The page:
My Car Quest

May 27, 2024

Event Report: San Marino Motor Classic – June 9, 2019

by Wallace Wyss –

Photographs by Richard Bartholomew –

This is a concours that is in a great setting and for the most part has the potential of being a sort of Pebble Beach South.

They do for instance, have some classic prewar cars like Packards and Duesenbergs, Rolls Royces and the like.

And every year they managed to surprise you with a car that is seldom seen, this year for instance, a couple of French cars both postwar, but unusual.



The setting is Lacey Park in a very fancy neighborhood of pricey homes East of Pasadena. The park is so spacious that there was room to accommodate more than fifty Ferraris from the Ferrari Club of America SW chapter in the center of the concours and still have plenty of room left over.

Those Ferraris came over as a result of the ending of the event known as Ferraris on Colorado, which was a tradition, Colorado Street being the main thoroughfare of nearby Pasadena. I think accommodating the Ferraris was a lucky stroke for the Ferrari club, because it elevates Ferraris, even fairly new ones, to “classic car status” or at least “concours eligible” status. And those used to seeing old cars get to see some of the very latest.



In fact, David Lee, a local resident, had no less than five Ferraris entered including rare models like 288GTO, F40 and F50. He’s famous (or infamous) in Ferrari circles for putting a 3.6 V8 into a 1973 Dino.

One car I would quibble about being included in the Ferraris was a ’59 Testa Rossa shown in raw metal, but when you looked at the program it said it was a “tribute” car so I am glad it was so labeled, so you know that this car didn’t exist in ’59. But it’s as close as many of us are going to get to a raw metal prototype race car from Modena with a real Ferrari V12 drivetrain and hand hammered body.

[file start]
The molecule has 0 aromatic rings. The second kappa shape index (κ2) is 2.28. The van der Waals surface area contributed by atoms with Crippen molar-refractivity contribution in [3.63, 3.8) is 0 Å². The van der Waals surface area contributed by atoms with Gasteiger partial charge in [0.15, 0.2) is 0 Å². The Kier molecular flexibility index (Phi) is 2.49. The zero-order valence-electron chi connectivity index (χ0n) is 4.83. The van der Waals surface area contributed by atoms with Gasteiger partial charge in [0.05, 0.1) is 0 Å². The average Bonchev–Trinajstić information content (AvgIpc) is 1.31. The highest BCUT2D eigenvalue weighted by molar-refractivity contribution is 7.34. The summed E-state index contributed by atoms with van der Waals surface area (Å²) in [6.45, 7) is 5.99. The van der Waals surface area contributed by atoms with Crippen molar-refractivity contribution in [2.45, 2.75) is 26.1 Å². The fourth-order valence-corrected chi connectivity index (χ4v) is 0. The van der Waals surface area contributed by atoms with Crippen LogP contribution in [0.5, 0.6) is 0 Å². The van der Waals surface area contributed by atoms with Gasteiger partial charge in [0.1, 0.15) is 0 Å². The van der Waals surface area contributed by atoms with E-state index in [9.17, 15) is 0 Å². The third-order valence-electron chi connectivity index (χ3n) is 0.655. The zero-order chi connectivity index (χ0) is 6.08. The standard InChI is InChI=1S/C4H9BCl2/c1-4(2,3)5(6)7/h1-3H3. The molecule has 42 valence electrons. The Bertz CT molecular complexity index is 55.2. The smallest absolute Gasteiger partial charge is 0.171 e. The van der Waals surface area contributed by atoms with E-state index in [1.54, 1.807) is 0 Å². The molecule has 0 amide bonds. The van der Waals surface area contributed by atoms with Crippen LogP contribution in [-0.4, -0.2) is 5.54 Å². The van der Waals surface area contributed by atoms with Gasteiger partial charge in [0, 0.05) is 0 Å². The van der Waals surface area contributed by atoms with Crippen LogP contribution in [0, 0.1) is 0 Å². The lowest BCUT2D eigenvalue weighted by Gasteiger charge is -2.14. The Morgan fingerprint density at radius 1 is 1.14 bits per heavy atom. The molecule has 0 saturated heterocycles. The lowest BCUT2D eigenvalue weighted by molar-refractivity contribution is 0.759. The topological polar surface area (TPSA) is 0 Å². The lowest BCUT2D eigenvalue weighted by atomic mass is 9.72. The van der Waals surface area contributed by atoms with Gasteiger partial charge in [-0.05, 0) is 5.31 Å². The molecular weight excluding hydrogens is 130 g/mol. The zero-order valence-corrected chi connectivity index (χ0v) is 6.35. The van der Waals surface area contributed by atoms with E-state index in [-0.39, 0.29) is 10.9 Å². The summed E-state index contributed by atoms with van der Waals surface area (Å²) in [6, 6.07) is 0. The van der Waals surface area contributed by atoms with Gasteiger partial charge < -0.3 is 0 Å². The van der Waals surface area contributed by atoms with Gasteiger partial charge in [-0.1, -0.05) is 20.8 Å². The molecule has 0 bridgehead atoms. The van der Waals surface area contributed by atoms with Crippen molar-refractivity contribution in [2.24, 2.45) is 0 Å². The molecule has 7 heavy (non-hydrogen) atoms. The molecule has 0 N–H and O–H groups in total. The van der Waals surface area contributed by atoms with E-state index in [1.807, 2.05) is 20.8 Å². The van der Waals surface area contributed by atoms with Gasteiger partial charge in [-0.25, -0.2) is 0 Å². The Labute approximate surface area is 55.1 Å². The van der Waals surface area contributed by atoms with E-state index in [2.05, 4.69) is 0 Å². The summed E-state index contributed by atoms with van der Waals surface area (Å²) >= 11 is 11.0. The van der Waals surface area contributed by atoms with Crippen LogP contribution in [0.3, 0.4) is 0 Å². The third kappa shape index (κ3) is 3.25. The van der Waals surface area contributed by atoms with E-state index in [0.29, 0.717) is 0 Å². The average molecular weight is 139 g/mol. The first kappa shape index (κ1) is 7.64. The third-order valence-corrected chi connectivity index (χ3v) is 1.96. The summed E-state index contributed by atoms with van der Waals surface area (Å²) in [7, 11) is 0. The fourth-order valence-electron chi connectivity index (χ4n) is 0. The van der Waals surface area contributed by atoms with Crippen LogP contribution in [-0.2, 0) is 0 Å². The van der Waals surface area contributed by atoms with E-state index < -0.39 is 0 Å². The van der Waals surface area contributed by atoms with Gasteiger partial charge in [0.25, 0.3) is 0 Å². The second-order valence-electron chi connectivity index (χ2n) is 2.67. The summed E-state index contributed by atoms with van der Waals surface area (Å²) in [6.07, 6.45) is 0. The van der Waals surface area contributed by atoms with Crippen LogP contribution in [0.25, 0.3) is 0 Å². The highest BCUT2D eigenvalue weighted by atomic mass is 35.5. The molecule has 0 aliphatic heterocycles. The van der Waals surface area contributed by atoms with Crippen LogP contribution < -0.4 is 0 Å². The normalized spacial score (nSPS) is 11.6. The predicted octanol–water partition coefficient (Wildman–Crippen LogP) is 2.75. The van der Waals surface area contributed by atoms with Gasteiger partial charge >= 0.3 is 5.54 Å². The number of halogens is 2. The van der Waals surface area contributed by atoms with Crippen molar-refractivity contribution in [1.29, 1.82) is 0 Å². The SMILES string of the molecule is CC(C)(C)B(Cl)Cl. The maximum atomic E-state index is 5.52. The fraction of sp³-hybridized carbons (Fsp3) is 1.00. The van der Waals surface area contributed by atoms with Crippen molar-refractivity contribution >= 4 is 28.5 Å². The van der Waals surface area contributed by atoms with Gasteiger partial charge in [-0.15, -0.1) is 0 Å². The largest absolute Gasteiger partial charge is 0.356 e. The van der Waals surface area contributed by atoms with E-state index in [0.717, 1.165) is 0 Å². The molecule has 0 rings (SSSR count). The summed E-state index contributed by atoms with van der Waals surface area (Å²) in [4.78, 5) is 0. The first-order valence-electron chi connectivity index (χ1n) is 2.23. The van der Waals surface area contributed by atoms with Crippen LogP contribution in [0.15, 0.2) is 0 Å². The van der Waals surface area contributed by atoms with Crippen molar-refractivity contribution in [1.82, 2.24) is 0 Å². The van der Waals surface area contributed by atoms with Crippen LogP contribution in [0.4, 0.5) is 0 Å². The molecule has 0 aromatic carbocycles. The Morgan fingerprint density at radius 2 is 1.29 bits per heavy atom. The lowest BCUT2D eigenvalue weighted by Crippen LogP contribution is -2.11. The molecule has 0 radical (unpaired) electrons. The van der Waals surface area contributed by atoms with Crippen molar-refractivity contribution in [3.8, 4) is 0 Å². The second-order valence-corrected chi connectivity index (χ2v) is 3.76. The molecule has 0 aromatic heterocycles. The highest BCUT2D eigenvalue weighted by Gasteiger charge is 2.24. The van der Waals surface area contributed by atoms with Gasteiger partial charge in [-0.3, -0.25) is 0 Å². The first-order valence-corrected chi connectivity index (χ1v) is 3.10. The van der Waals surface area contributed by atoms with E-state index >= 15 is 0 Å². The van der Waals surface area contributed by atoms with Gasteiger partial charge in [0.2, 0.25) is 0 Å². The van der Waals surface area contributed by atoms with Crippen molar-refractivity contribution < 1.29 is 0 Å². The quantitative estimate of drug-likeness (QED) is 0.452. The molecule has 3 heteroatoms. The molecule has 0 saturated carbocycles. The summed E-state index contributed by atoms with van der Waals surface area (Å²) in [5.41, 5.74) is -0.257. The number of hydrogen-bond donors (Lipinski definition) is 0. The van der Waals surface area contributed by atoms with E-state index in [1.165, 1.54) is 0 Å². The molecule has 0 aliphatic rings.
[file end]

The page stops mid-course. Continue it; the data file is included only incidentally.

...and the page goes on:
The Show had many classes, including a Preservation Car class which I think was not restored cars but those cars still in mint original condition, including such cars as a ’59 Mercedes 220S and a Plymouth Superbird.

I would question allowing a Zimmer in the mix there because that is a neo-classic. Maybe I would have a separate replica or neo-classic group. Early on I saw a 427 Cobra park in that group and was horrified at the custom striping but it disappeared before the show formally started so I think they realized it was a replica.

In American Open cars the 1930 Cadillac was interesting with a V16. The car that most impressed me just because I feel that American coachworks are ignored in favor of oh-so-European was a 1940 Mercury customized by a Hollywood coachbuilder that learned his trade from Howard “Dutch” Darrin, an American that had operated a coachbuilding firm in Paris between the wars. The car had a very nicely fitted removable roof section that could be taken out to create a Sedanca de Ville.

Jay Leno Driving

Jay Leno Driving

The side styling–with fenders that continued the lines into the doors–might have inspired Rolls Royce, it’s the same as ‘50s Wraiths. Only the grille is a disappointment. That looked so low cost compared to the elegance of the rest of the car. The owner told me that he once sponsored the appearance of more than 20 Darrin- designed cars at a concours—making me wistful I should have talked to Darrin at a concours I went to in ’65 but back then, I didn’t know about the Paris coachworks.

There was no less than three Porsche classes, one for 356 cars (“turtle” cars) and one for 911 models through ’73 and another for ’74-89 911 models.